As of 08/11/18
Aggregate Minimum Sentence 0020 Years, 00 Months, 00 Days
Aggregate Maximum Sentence LIFE Years, 99 Months, 99 Days
Earliest Release Date 05/2019
Earliest Release Type PAROLE HEARING DATE
Parole Hearing Date 05/2019
Parole Hearing Type REAPPEARANCE
Parole Eligibility Date 09/15/2017
Conditional Release Date NONE
Maximum Expiration Date LIFE
Maximum Expiration Date for Parole Supervision
Post Release Supervision Maximum Expiration Date
Parole Board Discharge Date

Execution Alert: Billy Ray Irick for the murder of 7-year-old Paula Dyer


Paula Dyer

Looking back at the1985 murder of Paula Dyer
Remembering Why: Rape and murder of 7-year-old Paula Dyer
‘He knew what he was doing:’ Looking back on Paula Dyer’s last day on Earth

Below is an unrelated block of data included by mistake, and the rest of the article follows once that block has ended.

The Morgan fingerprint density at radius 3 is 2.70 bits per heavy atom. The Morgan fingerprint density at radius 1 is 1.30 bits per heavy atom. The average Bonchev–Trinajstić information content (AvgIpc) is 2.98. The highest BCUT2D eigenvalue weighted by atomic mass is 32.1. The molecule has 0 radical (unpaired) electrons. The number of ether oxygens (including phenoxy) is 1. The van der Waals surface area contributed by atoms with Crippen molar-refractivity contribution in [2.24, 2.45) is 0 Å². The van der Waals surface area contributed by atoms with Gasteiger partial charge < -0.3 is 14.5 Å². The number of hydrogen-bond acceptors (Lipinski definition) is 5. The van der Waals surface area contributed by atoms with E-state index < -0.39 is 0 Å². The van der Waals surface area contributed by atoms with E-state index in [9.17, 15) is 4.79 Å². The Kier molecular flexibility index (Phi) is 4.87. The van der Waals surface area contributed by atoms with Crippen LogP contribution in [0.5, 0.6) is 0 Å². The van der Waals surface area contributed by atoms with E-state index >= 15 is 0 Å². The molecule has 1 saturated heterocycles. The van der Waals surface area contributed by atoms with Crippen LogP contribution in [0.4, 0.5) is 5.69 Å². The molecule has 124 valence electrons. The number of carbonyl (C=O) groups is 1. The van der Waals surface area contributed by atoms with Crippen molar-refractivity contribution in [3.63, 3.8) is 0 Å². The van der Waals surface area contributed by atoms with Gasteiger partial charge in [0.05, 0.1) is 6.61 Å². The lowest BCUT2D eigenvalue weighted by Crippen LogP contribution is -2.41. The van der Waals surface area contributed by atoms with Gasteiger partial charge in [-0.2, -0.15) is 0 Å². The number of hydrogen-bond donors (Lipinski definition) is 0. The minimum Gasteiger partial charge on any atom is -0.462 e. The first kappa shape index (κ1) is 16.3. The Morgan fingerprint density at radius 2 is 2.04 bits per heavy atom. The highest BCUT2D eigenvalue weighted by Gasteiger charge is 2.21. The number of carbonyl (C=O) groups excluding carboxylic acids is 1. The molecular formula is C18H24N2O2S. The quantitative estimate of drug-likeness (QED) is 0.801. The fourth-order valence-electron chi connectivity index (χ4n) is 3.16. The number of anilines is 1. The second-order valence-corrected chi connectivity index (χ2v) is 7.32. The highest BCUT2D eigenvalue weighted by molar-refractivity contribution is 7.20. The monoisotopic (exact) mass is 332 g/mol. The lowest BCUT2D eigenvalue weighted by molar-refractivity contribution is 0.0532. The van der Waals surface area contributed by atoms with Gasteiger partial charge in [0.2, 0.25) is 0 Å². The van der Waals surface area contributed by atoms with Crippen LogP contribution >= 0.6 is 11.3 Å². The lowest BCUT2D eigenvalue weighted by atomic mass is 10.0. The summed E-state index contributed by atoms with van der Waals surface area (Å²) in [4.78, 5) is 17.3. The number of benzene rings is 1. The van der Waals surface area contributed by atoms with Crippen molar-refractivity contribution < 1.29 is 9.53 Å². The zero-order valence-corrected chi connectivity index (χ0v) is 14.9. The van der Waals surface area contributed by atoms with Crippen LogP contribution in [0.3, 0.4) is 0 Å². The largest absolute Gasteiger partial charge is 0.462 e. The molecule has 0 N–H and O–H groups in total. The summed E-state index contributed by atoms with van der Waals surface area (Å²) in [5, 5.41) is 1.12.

Tennessee convicted child killer Billy Ray Irick picks deluxe burger combo as last meal before execution
Countdown to execution: Why it took over 30 years to execute Billy Ray Irick
Tennessee set to kill 1st inmate in nearly a decade
Paula Dyer Killed 32 Years Before Potential Death Penalty Will Be Carried Out
A Look Back: Billy Ray Irick to be executed for 1985 murder of 7-year-old Paula Dyer
U.S. Supreme Court will not stop Irick’s execution; Sotomayor says we have ‘accepted barbarism’
Detective in death row inmate’s case: ‘How could you do that to a 7-year-old child?’
Tennessee execution: What will happen on the day of Billy Ray Irick’s execution?
Watch live: Billy Ray Irick’s execution press conference
Billy Ray Irick execution: Inmate says “I’m really sorry” before death

INMATE INFORMATION

IRICK, BILLY RAY
Alias: IRICK, BILLY

TOMIS ID: 00113945
Birth Date: 08/26/1958
Race: W
Sex: M
Supervision Status: INCARCERATED
Location: RMSI
Sentence Begin: 11/03/1986
Sentence End: